The thing about naming characters is sometimes the names cling to them. And no matter how many alternatives you try, they just don’t stick. Instead of trying to yank “Barley” away from my main character, I decided all my characters, creatures and places would be named after grains and grasses. As it turns out some of them are very fantasy-esque. Admittedly, this particular 3am idea wasn’t the most groundbreaking, but the solution feels pretty genius. So, if a name sounds dumb, don’t question it – it’s part of the process and definitely intentional.


So, what can you expect when you click into the live doc? I didn’t have much of an idea of how to open this story, but after Maeve and Percy visited RYT, and Percy drew me a personalised treasure map (pictured above), the intro became quite clear. And, as mentioned in previous weeks, my experiences at RYT are going to influence this story. A win is a win. Thanks Percy.


I’m not usually someone who shares my work before it’s finished. But I thought this was be a good opportunity to start moving away from that fear. Readers also have the option to make comments! If there’s something you like, or something you don’t like, or something you want to flag, or if you want to laugh at a grain-character-name, be my guest.


À bientôt,


Kirste x


Here’s what you missed at RYT


  • Kirste sat in and watched Bacchae rehearsals – hilarious and fantastic, in her opinion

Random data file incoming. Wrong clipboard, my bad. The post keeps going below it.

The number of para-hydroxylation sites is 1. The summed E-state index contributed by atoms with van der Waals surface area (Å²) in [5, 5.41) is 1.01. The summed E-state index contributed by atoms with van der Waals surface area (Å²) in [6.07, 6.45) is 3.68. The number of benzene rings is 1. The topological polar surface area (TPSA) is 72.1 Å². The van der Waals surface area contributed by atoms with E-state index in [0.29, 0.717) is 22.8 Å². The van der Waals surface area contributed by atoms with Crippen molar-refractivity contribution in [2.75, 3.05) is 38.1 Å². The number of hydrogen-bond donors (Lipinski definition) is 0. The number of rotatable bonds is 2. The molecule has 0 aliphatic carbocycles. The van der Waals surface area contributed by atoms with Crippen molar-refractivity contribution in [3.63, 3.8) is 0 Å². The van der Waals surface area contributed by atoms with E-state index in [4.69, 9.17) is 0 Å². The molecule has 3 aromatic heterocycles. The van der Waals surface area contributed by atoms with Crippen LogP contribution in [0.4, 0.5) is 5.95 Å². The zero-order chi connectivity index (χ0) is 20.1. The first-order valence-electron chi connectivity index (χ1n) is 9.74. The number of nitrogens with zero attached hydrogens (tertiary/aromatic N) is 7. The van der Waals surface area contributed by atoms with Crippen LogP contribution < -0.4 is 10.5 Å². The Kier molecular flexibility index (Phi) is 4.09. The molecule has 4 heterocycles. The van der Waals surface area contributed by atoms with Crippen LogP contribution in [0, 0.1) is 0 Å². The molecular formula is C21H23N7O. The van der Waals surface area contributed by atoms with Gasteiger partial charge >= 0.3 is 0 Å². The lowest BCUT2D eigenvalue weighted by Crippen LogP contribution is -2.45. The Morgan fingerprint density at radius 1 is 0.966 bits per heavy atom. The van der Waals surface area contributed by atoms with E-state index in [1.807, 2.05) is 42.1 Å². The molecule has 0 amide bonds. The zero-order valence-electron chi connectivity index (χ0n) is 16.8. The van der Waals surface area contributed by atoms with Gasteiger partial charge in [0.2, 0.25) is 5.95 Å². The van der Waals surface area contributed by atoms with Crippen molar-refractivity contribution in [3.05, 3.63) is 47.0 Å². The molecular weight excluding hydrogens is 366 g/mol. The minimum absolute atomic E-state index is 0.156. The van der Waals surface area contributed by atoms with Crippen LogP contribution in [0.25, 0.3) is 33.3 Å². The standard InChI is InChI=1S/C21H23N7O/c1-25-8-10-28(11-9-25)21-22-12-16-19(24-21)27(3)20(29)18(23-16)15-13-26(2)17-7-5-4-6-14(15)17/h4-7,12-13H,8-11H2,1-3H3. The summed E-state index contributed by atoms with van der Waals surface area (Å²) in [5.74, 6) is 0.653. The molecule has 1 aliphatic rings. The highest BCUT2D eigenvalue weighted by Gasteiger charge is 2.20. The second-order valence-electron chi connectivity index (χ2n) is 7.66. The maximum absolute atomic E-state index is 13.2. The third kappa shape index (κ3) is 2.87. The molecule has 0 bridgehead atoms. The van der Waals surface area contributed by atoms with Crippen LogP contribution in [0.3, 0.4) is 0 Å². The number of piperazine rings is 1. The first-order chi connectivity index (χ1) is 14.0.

• God character exploration
  • Poe worshipping
  • Board Chair, Clint and Vice Chair, Eliza visited RYT
  • Clint fixed some wobbly tables
  • Zoe started her 4-week program Hey Anxiety! Let’s Move!
  • Discussions about crushes on animated characters
  • “Toast makes me anxious”
  • Kirste joined the Online D&D discord and watched how a game session plays out — much more corpse dragging than she expected


Hello there,


Welcome back to the “Kirste spends a lot of time trying to remember what happened this week” program. I have an awful memory, but I’m pretty good at taking notes – usually. I did not take enough notes this week. 


Here’s what I do know. I spent this week popping into some of our regular classes! Partly because of this project, and partly because they look like a riot (ha). But also, as the admin person I write and promote these classes but only understand the surface level of it, I’m a curious little creature and had to know more.


The Bacchae rehearsals and Online D&D were lots of fun, also a really great opportunity for me to spend a little more time with our regular teens – who I am slowly getting to know through 3rd Place. Each of them are such bright, energetic, funny, and complex individuals. We spent some time talking about our weeks – from trying out embroidery, to meeting cool trans artists, to new puppies, everyone had very exciting weeks.


This is representation of me with the teens now (ironically one of their names is Arlo):

Roza Diaz from Brooklyn 99 holding a puppy and threatening the life of anyone who messes with the puppy.

I furiously scribbled notes while everyone was exploring their characters, developing their godly-persona – what that godly-persona does, and how people can worship them.